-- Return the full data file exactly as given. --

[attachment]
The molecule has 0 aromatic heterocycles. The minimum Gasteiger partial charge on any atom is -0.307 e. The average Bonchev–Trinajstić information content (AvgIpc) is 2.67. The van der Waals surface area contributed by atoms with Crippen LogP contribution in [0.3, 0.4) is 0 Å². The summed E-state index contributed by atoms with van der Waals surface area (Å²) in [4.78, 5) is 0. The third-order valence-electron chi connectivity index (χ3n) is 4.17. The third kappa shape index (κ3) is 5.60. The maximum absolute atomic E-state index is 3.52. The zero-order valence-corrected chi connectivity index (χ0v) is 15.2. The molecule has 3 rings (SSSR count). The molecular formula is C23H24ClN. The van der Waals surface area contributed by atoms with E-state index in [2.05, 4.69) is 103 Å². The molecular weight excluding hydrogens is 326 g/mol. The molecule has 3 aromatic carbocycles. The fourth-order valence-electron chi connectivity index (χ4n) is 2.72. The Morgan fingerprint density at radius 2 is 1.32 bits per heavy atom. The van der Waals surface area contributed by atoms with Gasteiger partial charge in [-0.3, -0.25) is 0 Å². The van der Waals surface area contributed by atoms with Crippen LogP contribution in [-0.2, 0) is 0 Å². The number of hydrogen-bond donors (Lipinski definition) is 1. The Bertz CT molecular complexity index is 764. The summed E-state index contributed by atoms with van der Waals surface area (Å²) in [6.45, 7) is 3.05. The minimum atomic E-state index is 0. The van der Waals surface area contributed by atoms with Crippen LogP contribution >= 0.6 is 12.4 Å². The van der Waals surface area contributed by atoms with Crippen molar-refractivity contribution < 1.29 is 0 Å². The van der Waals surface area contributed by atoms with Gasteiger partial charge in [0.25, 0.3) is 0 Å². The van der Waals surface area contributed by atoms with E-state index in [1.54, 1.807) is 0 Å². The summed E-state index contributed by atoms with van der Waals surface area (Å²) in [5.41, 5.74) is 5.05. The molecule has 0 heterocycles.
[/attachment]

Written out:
The molecule has 0 aromatic heterocycles. The minimum Gasteiger partial charge on any atom is -0.307 e. The average Bonchev–Trinajstić information content (AvgIpc) is 2.67. The van der Waals surface area contributed by atoms with Crippen LogP contribution in [0.3, 0.4) is 0 Å². The summed E-state index contributed by atoms with van der Waals surface area (Å²) in [4.78, 5) is 0. The third-order valence-electron chi connectivity index (χ3n) is 4.17. The third kappa shape index (κ3) is 5.60. The maximum absolute atomic E-state index is 3.52. The zero-order valence-corrected chi connectivity index (χ0v) is 15.2. The molecule has 3 rings (SSSR count). The molecular formula is C23H24ClN. The van der Waals surface area contributed by atoms with E-state index in [2.05, 4.69) is 103 Å². The molecular weight excluding hydrogens is 326 g/mol. The molecule has 3 aromatic carbocycles. The fourth-order valence-electron chi connectivity index (χ4n) is 2.72. The Morgan fingerprint density at radius 2 is 1.32 bits per heavy atom. The van der Waals surface area contributed by atoms with Gasteiger partial charge in [-0.3, -0.25) is 0 Å². The van der Waals surface area contributed by atoms with Crippen LogP contribution in [-0.2, 0) is 0 Å². The number of hydrogen-bond donors (Lipinski definition) is 1. The Bertz CT molecular complexity index is 764. The summed E-state index contributed by atoms with van der Waals surface area (Å²) in [6.45, 7) is 3.05. The minimum atomic E-state index is 0. The van der Waals surface area contributed by atoms with Crippen LogP contribution >= 0.6 is 12.4 Å². The van der Waals surface area contributed by atoms with Crippen molar-refractivity contribution < 1.29 is 0 Å². The van der Waals surface area contributed by atoms with Gasteiger partial charge in [0.25, 0.3) is 0 Å². The van der Waals surface area contributed by atoms with E-state index in [1.54, 1.807) is 0 Å². The summed E-state index contributed by atoms with van der Waals surface area (Å²) in [5.41, 5.74) is 5.05. The molecule has 0 heterocycles.